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Chairman Bost’s Remarks at Biden Administration’s FY 2025 VA Budget Request Hearing

WASHINGTON, DC – Today, Rep. Mike Bost (R-Ill.), the Chairman of the House Committee on Veterans’ Affairs, delivered the following opening remarks, as prepared, at the start of the Committee’s oversight hearing to assess the Department of Veterans Affairs’ (VA) budget request for fiscal years 2025 and 2026:


Good morning.


The Committee will come to order.


I want to welcome Secretary McDonough to review the V.A. budget request for 2025 and 2026.


I want to let everyone know that we expect to recess about 10:30 for the Japanese prime minister to address the joint session.


We will resume the hearing after that.


I want to thank our witnesses for their patience.


I will get right to it.


The president has requested $369 billion for V.A. for fiscal year 2025.


That’s a nearly 10 percent increase from this year.


In March, Congress already appropriated the vast majority of the 2025 funding, or $295 billion.


In June of last year, Congress already appropriated $24.5 billion for the Toxic Exposure Fund for 2025.


So we are here today considering the remaining V.A. accounts for 2025 and the advance request for 2026.


Congress has always prioritized veterans and met V.A.’s needs.


In fact, for the most part, the Department already has received their funding for FY 2025.


I don’t want to hear any more baseless rumors and scare tactics about Congress cutting off support for veterans, like we heard last year.


It’s disrespectful to the men and women who have served our great nation to spread lies in an attempt to score political points.


And I won’t allow it.


I want to have a serious conversation about how V.A. is managing the taxpayer dollars that Congress provides.


There is a real problem here.


Somehow, despite the nearly $17 billion increase this year and the $33 billion request for next year, the second largest federal agency can barely keep the lights on.


Hiring has been cut back or frozen.


The health care workforce is shrinking by 10,000 positions.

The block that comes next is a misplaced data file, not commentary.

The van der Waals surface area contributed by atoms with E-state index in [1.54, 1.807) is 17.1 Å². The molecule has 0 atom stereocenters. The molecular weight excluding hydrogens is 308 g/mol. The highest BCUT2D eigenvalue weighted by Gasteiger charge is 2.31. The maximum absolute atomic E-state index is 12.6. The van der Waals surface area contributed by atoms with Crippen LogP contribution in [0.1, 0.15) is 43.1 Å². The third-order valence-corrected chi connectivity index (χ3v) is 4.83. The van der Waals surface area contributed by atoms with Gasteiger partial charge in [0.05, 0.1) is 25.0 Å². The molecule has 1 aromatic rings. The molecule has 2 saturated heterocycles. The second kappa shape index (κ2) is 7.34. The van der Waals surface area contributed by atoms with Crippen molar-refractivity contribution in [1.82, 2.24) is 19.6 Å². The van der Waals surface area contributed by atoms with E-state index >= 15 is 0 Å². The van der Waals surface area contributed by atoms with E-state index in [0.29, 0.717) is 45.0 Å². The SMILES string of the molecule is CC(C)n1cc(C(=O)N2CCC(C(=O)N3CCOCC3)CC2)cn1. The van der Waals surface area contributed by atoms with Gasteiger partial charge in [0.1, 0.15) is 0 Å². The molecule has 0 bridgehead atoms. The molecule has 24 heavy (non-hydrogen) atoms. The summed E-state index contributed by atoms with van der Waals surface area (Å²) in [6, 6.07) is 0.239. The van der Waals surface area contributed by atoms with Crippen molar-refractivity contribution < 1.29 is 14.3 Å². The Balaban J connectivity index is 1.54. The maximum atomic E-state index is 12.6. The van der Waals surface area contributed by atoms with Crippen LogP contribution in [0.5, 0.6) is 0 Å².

Construction to modernize V.A.’s facilities has flatlined to only two major projects.


IT investment has been cut by 99 percent.


Some existing projects barely have enough funding to continue, and new projects are off the table.


The White House seems to be shortchanging many of the priorities that President Biden presents in his own budget, and many of our priorities as well.


The overall requested increase is large, but a lot of the money seems to be in the wrong places.


The simple explanation is that V.A. used the enhanced pay authorities that Congress provided in the PACT Act and elsewhere to spend themselves into a deficit.


In many V.A. offices, they can no longer afford the employees they have now, much less recruit talented new ones.


It is the opposite of what Congress intended when we provided those authorities.


I absolutely support the PACT Act, but V.A.’s implementation of parts of the law is getting very confusing.


We are hearing from some members’ offices that V.A. medical centers don’t even understand the new eligibility criteria for veterans.


And the whole V.A. budget is reliant on gimmicks that get more and more complicated every year.


I’m talking about transfers, carryover, the transformation fund, unfunded requirements, doing away with the second bite for health care, and a mandatory construction account that doesn’t exist.


And yes, despite Congress’s intent, V.A. is using the Toxic Exposure Fund as another budget gimmick.


They are shifting regular expenses out of the base budget and dumping them in the Toxic Exposure Fund.


Like it or not, 40 percent of the Toxic Exposure Fund is community care.


The V.A. budget simply does not have to be this complicated.


Especially because, unlike other federal agencies, Congress has always found ways to prioritize V.A.


We always have, and I’m confident we always will.


I have faith in the Appropriations Committee to sort out the V.A. accounts.


We have to do our part too, as the authorizing committee.


I want effective programs and realistic estimates.


I want the dollars to actually benefit the veterans, family members, and survivors.


And we always have to stand guard against growth in the bureaucracy.


We have in front of us the most confusing V.A. budget I have ever seen.


Somehow, a 10% overall increase contains a lot of cuts in a lot of different areas that frankly don’t make sense.


But I am committed to protecting health care and benefits, and I hope we will work together to do that.


With that, I want to thank Secretary McDonough and the representatives of D.A.V., P.V.A., and V.F.W. who will be on our second panel.


Ranking Member Takano, I now recognize you for your opening statement.

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